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How long does it take to write a novel?

191 weeks and 1 day.........at least that what it says on the online 'how many days' calculator. Phew, just finished at 09:22 today with a great sense of smug accomplishment after the germ of an idea on 15th Sept 2015. Wow, was that really more than 3 years ago?
And this is my second attempt. The first one took 8 years.
I think it's time I gave up the day job!

How about the rest of you guys? Pleeeeeeese don't tell me 3 weeks or I'll have to shoot myself.

Iain C.
PS: Aiming for self-publishing on Kindle early next month. Look out for 'Shadows from the Sky'.

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Replies (16)
  • Relax, Iain,

    I took around 8 years to finish the first draft of book no1. I'm now around 14mths into editing it. Hopefully, I will get a bit faster than this with any others! 😁 


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    • Phew, now I feel better. Good luck with the editing. Did you go for a JW professional edit? I did and it was excellent. Meant I had to do some serious cutting and restructuring but well worth it

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      • Hi Iain,

        I got my original draft edited just over a year ago through 'Creative Writing Matters'. (I wasn't even aware of JW then). The editing process was quite enlightening, and as a result of that, I have spent the past year making changes, many of them huge, in response to that. 

        I can look back and laugh at myself now (with a mixture of fondness and derision) for thinking, a 18mths ago, "Yay! I've finished my book!" 😂 

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      • Congrats!

        I'm three years in, and only half way through Act 2. I will have written and deleted at least 200,000 words by now, leaving only about 40,000 in the current draft. It's the learning of a craft that takes the time, at least for me.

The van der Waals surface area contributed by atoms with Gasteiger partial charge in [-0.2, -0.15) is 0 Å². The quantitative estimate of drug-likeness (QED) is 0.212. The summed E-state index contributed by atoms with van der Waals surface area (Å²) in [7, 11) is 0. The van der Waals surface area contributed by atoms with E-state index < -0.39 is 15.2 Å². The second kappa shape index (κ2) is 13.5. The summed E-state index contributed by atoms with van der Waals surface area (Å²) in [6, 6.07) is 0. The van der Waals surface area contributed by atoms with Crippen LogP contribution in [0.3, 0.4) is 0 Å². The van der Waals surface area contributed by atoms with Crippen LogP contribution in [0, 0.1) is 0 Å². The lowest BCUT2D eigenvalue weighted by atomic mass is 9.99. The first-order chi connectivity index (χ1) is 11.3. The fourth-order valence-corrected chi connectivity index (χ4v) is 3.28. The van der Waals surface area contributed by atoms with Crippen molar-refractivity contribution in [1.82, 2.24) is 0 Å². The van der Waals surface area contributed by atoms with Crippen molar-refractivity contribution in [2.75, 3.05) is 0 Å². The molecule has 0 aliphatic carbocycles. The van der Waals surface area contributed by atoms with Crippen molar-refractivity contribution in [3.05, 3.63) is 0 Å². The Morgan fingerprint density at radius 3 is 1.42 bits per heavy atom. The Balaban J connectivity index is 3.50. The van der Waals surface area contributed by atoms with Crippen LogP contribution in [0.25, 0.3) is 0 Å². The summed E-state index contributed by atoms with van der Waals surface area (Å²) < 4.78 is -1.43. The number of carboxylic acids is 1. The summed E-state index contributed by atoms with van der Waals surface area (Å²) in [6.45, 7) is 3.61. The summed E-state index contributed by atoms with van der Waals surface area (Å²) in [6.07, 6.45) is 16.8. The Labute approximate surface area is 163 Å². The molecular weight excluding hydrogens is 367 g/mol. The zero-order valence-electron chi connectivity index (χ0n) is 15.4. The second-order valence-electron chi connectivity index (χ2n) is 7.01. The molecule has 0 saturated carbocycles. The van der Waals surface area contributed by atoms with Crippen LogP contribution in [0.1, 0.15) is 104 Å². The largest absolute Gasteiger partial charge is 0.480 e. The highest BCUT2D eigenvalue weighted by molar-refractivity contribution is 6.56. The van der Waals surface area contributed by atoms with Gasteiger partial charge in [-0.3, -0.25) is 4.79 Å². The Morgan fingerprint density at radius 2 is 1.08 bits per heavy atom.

Again, well done and good luck.

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        • 200,000 Agh! Respect. But probably too long, unless it is Game of Thrones. 😊 

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        • About 8 years and just finishing the last chapter in first draft.  Part of the story's protracted evolution is because one book has now become two.

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          • Mine have varied immensely. My first novel, which NOBODY is ever going to be allowed to see, was complete in first draft in about 3 months. I was just so excited at this new outlet for my creativity. The first novel I'm still proud of took five years and many drafts before it attracted an agent. Unfortunately, it didn't attract a publisher and the agent drifted away. Nowadays, I lose count, because I tend to overlap projects, starting a new novel in between drafts of the previous one. Last year, I had three on the go at once. My last three complete novels each took between three and four years, but with gaps in between drafts, maybe about two years or less of actual writing time.

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            • Do you self publish? It seems like hanging around for years waiting for an agent to bite is not always the best way to go about it. 

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            • So interesting! I guess it depends when you start counting. I started writing the novel I'm writing now about 20 years ago... got distracted and wrote lots of non-fiction books... then woke up one morning February last year with a complete story in my head, wrote it down in a day, and it all grew from there. 'The Storyhunter', my most recently finished novel, took from beginning to the current manuscript exactly 9 months (working on it daily for many hours).

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              • First of all Iain C - well done you for completing a novel - a brilliant achievement for anyone to do that - it's not easy, despite what some people would have you believe! (I work full time at something else have a young family so I can only write when I get a spare 30 minutes or so here and there. I'm not as disciplined as I should be but do my best.)

                My last novel took 6 months to write and 3 months to re-draft, edit, cut, replace sections I'd cut, then re-draft, edit, re-write huge sections, redraft, edit then submit for a critique, then more of the same - total of 9 months to get to a point where I'm reasonably happy to submit.

                Then my editor fired it back with 1211 changes to be made (some very minor letter/phrase changes) but also some sections to redraft. All in all 11 months of graft to get it in a state to be read. Finishing a novel is a HUGE achievement for anyone, but unless you're like Stephen King and perfect every page as you go along, I expect you might need to do a bit of the above. You're attention to detail will be better than mine I expect but as all writers know a novel is never really finished but at some point it will be as good as you can get it....

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                • Datco, I was with you all the way until you got to 9 months...a nice gestation period so I'm told. But then you spoiled it all by expanding to 11 months. Bet that gave you stretch marks....